I’m sure you have, it’s a super famous song that goes:
“Cause we are living in a PR world
And I am not a PR girl
You know that we are living in a PR world
And I am not a PR girl”
I have a strong connection with that chorus because I find it very true to my personal PR situation. Yes, being a PR student you think I would be the Hermione Granger of social media, but I prefer myself to be recognised as the Seamus Finnigan as I just can’t seem to get the hang of it.
To the horror of most girls my age, I don’t have an Instagram account. When they find out I can almost see the clogs in their head as they ask themselves, “But how do you show off your manicured nails and your overpriced cocktail? Although it is really filled with cranberry juice but #coconutguavamartini #goals #fancystudentlife”. And in this prime age within the digital era, I still don’t know how to retweet. And my inner old lady attitude wants to know what even is a Tumblr? I thought it was a flask you give to the barista at Starbucks for discounted coffee.
Don’t get me wrong, I am not afraid of social media or having a large digital footprint; I’m just lazy and I don’t feel the need to share my opinions or heavily filtered photographs about my personal life at this moment in time. Though it will probably be something I will need to grab onto eventually or I’ll be seen as old-fashioned in this increasingly modern world.
So, perhaps I don’t have the social media expertise compared to say, Zoella, however, it is worth noting that any social media platform provides a great opportunity for personal PR. I want to illustrate how I demonstrate my personal PR on my social media accounts and highlight the reasons why I think they are useful. Also, I will also only be talking about platforms that I use and understand so I’ll not be talking about the ‘Gram or the noisy bird.
Let’s start with the biggie: Facebook. 95% of people, companies and charities have an account on Facebook. My friend’s dog even has Facebook. And for many of us, it is still the main place where people display their life on the internet: engagements, pregnancies, posting you’re single after a bad breakup-you’re really craving a bit of attention.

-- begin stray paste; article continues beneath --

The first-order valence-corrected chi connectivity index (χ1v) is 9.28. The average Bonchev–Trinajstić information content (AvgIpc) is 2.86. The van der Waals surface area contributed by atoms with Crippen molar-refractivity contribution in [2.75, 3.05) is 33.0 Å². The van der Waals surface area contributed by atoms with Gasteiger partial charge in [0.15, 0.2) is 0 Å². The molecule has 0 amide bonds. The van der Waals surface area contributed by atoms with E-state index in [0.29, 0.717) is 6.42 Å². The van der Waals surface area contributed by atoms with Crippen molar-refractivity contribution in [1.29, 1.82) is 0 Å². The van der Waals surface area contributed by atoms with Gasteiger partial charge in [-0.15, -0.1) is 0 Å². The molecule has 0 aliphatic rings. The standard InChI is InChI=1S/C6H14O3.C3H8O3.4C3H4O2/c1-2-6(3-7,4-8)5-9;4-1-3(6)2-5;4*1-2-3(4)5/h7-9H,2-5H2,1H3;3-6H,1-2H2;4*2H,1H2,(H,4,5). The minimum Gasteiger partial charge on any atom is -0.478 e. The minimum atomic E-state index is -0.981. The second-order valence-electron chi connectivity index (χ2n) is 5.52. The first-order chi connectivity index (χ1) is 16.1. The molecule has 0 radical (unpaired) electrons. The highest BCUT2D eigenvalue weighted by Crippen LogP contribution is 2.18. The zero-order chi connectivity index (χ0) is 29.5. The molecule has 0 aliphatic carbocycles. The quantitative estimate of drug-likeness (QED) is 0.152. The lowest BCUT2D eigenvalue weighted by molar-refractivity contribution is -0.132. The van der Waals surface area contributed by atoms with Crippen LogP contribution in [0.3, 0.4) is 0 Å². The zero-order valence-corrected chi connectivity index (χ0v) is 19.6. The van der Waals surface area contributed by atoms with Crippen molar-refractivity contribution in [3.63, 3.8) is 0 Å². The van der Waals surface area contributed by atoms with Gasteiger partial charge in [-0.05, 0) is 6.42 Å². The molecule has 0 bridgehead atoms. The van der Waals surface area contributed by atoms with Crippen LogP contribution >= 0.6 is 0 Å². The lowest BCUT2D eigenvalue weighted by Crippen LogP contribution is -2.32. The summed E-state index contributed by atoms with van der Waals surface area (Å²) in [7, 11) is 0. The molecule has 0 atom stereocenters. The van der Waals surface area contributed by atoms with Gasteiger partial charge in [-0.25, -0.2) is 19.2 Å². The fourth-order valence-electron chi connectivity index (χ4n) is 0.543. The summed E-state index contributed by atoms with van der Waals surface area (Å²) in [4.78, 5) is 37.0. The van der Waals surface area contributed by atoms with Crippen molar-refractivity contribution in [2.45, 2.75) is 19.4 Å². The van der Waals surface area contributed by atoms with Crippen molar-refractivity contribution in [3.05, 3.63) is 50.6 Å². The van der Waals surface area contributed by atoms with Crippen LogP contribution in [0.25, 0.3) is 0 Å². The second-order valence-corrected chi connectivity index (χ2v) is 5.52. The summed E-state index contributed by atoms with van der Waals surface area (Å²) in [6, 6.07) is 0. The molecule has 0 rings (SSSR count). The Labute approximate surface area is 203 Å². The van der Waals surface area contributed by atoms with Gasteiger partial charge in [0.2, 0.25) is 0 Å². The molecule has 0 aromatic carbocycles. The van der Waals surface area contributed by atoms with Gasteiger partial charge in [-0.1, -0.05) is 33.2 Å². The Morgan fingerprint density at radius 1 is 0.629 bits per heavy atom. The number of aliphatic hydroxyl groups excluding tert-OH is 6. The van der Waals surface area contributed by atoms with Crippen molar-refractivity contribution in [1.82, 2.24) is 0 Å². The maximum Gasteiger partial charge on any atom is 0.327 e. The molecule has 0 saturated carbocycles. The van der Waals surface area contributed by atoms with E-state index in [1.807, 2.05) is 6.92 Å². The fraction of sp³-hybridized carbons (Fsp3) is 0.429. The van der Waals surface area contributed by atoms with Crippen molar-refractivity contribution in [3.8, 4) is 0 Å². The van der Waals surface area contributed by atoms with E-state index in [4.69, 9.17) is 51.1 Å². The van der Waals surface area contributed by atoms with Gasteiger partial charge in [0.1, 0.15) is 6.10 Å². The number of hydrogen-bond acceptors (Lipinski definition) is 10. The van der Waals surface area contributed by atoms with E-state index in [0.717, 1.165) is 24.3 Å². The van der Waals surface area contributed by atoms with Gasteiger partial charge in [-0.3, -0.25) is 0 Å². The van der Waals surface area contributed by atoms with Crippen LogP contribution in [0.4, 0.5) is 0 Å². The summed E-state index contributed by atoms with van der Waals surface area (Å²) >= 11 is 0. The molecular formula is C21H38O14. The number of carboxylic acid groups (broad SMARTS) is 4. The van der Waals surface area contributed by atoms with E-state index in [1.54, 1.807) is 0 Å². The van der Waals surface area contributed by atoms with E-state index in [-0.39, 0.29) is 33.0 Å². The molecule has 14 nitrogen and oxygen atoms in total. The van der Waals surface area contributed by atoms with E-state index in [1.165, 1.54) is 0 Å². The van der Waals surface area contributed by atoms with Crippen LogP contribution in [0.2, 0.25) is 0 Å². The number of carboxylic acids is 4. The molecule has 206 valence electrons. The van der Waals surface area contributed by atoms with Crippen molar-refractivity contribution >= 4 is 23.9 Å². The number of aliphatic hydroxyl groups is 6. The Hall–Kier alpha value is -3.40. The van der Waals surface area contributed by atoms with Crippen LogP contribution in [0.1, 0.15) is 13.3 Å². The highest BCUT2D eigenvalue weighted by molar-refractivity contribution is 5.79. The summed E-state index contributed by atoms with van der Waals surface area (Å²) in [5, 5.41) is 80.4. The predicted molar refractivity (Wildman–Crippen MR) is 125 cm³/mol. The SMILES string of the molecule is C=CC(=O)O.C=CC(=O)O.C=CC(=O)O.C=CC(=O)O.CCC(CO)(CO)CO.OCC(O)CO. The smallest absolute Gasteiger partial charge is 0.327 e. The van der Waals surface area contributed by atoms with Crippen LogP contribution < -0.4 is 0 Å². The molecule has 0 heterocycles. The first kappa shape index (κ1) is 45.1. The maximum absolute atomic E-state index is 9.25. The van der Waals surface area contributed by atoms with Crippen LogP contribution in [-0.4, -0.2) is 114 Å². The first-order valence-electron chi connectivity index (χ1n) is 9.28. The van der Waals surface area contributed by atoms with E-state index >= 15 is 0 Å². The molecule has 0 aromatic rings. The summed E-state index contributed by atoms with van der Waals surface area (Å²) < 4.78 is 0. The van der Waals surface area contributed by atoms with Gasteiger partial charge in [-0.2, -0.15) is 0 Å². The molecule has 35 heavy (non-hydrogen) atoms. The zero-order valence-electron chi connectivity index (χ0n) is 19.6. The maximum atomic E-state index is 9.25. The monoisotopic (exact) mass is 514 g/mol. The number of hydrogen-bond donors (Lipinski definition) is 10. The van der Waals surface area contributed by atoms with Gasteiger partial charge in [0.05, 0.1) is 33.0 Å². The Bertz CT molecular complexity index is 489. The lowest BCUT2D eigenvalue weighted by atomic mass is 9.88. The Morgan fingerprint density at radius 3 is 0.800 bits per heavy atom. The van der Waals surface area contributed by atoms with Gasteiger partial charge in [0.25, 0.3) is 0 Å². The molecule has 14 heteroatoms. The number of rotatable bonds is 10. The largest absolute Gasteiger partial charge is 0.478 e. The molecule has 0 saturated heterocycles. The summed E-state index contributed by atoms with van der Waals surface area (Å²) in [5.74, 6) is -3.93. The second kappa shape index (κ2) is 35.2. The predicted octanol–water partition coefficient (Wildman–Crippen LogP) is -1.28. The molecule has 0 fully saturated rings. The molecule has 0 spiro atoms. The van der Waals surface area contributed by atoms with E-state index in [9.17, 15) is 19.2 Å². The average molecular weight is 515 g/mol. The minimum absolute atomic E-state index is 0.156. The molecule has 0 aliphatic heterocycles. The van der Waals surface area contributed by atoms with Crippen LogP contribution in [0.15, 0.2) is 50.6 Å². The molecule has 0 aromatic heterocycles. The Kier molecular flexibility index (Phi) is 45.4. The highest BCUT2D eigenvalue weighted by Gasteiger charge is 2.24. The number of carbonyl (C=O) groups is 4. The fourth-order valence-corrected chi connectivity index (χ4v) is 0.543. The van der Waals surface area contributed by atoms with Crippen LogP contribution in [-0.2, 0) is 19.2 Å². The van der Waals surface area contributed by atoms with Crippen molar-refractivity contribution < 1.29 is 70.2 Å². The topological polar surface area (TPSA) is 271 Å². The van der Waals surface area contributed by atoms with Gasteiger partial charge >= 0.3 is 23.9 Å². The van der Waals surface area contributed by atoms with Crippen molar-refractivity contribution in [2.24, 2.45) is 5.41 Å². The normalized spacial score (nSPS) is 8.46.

When I first got Facebook in 2010, I was all about writing stupid, status updates like…
But now, I never write or post anything. The height of my Facebook activity is getting tagged in a photograph after a night out. So overall my personal PR is pretty boring, not the best image to present to the world. However, among my friends, I can be seen as fairly active as I am constantly linking videos, commenting on their photographs and talking on messenger as that is my preferred way to communicate with my friends.
Onto the next one- Snapchat. I am a fan of Snapchat as it’s really easy to use, they have fun animations and the dynamics of the picture vanishing after 24 hours is cool because it keeps the material fresh. When I post on my Snapchat, it will mainly be videos of my dog, cool makeup looks I have created during the early hours when the Sandman hasn’t been or just some random rubbish I find funny that day. I am not an everyday poster but I will whenever something interesting happens in my life. And this is why Snapchat suits me so well, it is super casual- the tone is more relaxed and edges towards having an air of stupidity rather than being about bragging to the world. This is personally the biggest difference between Instagram and Snapchat, one is about perfected photos that remain until deleted, and the other has rougher edges and deletes itself after a few hours of existence.
Next, we got LinkedIn. And this is pretty cool if you want to be recognised as a professional candidate, trying to adult in the real world. I have a profile and I think it’s cool because now if I google my name, my LinkedIn picture appears.
Though all jokes aside, this is not the place for you to post your drunken photos of the night before in Limelight. To me, it is where you can display your CV but in a more casual approach. Your profile is divided up into sections such as Education, Work Experience like how you lay out your CV. However, there is an element that is more interactive, for example, there is a section about Skills and Qualities where people can endorse your traits and give you recognition for being kind, trustworthy, whatever. So now people can actually believe you when you tell them that you are a really fun person. Like super fun, I swear.
My personal PR on LinkedIn is probably not up to scratch, I must admit. I am still very new to the process and I am learning. So slowly but surely I will eventually build up more of a profile for myself by adding better information, more experience and making meaningful connections with influential names within the PR industry as it is rather small in Northern Ireland so digitally connecting with people can be the difference between getting a job or not.
To me, personal PR is just how you present yourself to the world and I would grade myself a solid C for my personal PR when currently looking at my social media accounts. My reasoning: they don’t contain anything embarrassing, they don’t anything offensive, pretty much they don’t contain much at all. I fail at presenting myself because I’m pretty sure if anyone took a look at my profile, they’d think I’m rather dull which isn’t 100% true. Check my LinkedIn, and that’ll prove it. Therefore I feel I need to do some corrections and liven up my profiles by adding a little more magic. Repeat after me:
Eye of rabbit. Harp string hum. Turn this water into rum.
Nicole Service is a third-year student on the BSc in Communication Management & Public Relations at Ulster University. She can be contacted on LinkedIn https://www.linkedin.com/in/nicole-service-056016130.